Friday, May 25, 2007

Commonsense prevails in Cardiff

It's a long while since I covered Welsh politics in any detail - I was political editor of the South Wales Echo in the mid-90s - but I remember enough about it to know that the "rainbow coalition" idea between Plaid Cymru, the Lib Dems and the Tories was a complete and utter nonsense.

As Rhodri Morgan, now rightfully reinstalled as First Minister points out, there is a natural centre-left or "progressive" majority in Wales and any coalition which failed to reflect that would not have had the support of the Welsh people.

I suppose one can't really blame Plaid leader Ieuan Wyn Jones or Tory leader Nick Bourne for clutching at straws in the way they did, but I thought better of the Lib Dem leader Mike German. In the end he was unable to carry even his own party with him on the rainbow coalition proposal. He should quit.

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6 comments:

Normal Mouth said...

Like you say, it's been a while

Amanwy said...

Oh dear, an unusually misjudged post. Welsh politics has moved a long way since you covered it from the Lobby.

Paul Linford said...

What have I misjudged exactly? That the rainbow coalition was really the most brilliant idea to hit Welsh politics since we ditched the Cardiff Bay Opera House? That it wasn't Mike German who broke off talks with Rhodri in the hope of cobbling together something with Plaid and the Tories? Do tell.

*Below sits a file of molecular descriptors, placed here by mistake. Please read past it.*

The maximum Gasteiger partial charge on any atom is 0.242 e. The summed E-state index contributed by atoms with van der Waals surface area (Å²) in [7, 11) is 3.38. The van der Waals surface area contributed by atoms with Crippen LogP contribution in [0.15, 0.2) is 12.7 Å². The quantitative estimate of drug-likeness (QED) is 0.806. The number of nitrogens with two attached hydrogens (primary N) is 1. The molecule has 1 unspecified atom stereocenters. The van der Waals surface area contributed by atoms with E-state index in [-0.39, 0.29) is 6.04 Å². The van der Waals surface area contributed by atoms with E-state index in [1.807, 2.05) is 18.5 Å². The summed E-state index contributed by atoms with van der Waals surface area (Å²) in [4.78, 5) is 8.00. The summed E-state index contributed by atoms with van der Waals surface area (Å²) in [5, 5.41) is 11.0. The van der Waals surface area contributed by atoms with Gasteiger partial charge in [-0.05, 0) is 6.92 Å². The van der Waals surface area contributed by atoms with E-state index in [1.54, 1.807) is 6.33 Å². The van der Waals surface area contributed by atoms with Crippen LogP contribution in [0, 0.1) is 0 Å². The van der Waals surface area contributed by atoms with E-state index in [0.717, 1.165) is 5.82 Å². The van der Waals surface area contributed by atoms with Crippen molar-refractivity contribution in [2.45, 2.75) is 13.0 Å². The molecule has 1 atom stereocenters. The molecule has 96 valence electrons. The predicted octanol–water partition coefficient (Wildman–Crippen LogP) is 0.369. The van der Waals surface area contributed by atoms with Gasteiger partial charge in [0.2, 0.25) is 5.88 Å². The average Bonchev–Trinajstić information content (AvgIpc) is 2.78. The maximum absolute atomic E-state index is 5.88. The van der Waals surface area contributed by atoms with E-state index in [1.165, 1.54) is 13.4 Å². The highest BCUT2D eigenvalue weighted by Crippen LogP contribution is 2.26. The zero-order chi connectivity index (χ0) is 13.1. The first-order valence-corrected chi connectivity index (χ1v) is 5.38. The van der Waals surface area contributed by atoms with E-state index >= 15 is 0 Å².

Amanwy said...

Well, you say the rainbow coalition idea was complete and utter nonsense, and runs counter to the 'natural centre-left' majority in Wales. This is where I think your grasp on developments in Welsh politics is a bit out of date, for perfectly understandable reasons. The document agreed by the negotiating teams of the three parties was pretty radical and progressive - it included an annual 3% reduction in carbon emissions and a referendum on PR in local Government. Against a Labour manifesto that even Rhodri morgan described as 'boring'.

Who would have thought 10 years ago (when Wales was a 'tory free zone') that Conservatives would sign up to a new Welsh language Act and a review of the Barnett formula, or that Plaid Cymru would sit alongside Tory Ministers?

You may not agree with what they are up to but it's a little trite simply to dismiss it as nonsense. It is, I think, a serious assault on Labour's claim to be the natural party of Government in Wales. Rhodri Morgan saw a swing to the Tories more than double of that achieved in England and Scotland. It's difficult to put all that down to Blair. Labour's share of the vote was their lowest since 1918. It is hard to simply say that without PR Labour would be fine.

There are interesting things happening in Welsh politics. You are one of the few Westminster (or ex in your case) observers to pass comment on it. But if I may say so, respectfully, things have moved on since you last covered it from London.

Paul Linford said...

Okay, thanks for talking the trouble to pen such a considered reply.

I hear what you're saying, and I would be the last person to claim that the Welsh Labour Party has, historically, been a "progressive" force, but my main problem with the rainbow coalition idea was the presence of the Tories. How can any coalition with Nick Bourne in it be described as "progressive?"

Amanwy said...

Ok, I give you that. Bourne may be doing it for good old fashioed political calculation, but just look at the agreed programme:

http://ted-jones.blogspot.com/2007/05/deal-lib-dems-jibbed.html